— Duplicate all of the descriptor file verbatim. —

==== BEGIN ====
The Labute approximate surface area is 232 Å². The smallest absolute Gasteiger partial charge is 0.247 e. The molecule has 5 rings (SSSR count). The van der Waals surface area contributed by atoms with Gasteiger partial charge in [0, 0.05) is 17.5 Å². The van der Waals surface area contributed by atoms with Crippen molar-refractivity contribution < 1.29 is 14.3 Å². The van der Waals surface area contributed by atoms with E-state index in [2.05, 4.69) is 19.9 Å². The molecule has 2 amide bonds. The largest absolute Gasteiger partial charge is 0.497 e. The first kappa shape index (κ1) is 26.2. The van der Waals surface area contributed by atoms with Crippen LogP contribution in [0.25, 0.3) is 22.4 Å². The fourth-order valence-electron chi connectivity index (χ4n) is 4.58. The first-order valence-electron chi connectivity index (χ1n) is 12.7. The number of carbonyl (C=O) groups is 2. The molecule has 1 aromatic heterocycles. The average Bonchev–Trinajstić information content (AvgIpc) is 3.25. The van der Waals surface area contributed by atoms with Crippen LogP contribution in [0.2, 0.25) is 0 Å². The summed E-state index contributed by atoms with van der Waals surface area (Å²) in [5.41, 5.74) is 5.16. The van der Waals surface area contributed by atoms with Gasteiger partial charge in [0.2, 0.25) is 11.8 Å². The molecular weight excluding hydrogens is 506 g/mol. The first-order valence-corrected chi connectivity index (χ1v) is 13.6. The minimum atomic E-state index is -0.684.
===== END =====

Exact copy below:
The Labute approximate surface area is 232 Å². The smallest absolute Gasteiger partial charge is 0.247 e. The molecule has 5 rings (SSSR count). The van der Waals surface area contributed by atoms with Gasteiger partial charge in [0, 0.05) is 17.5 Å². The van der Waals surface area contributed by atoms with Crippen molar-refractivity contribution < 1.29 is 14.3 Å². The van der Waals surface area contributed by atoms with E-state index in [2.05, 4.69) is 19.9 Å². The molecule has 2 amide bonds. The largest absolute Gasteiger partial charge is 0.497 e. The first kappa shape index (κ1) is 26.2. The van der Waals surface area contributed by atoms with Crippen LogP contribution in [0.25, 0.3) is 22.4 Å². The fourth-order valence-electron chi connectivity index (χ4n) is 4.58. The first-order valence-electron chi connectivity index (χ1n) is 12.7. The number of carbonyl (C=O) groups is 2. The molecule has 1 aromatic heterocycles. The average Bonchev–Trinajstić information content (AvgIpc) is 3.25. The van der Waals surface area contributed by atoms with Crippen LogP contribution in [0.2, 0.25) is 0 Å². The summed E-state index contributed by atoms with van der Waals surface area (Å²) in [5.41, 5.74) is 5.16. The van der Waals surface area contributed by atoms with Gasteiger partial charge in [0.2, 0.25) is 11.8 Å². The molecular weight excluding hydrogens is 506 g/mol. The first-order valence-corrected chi connectivity index (χ1v) is 13.6. The minimum atomic E-state index is -0.684.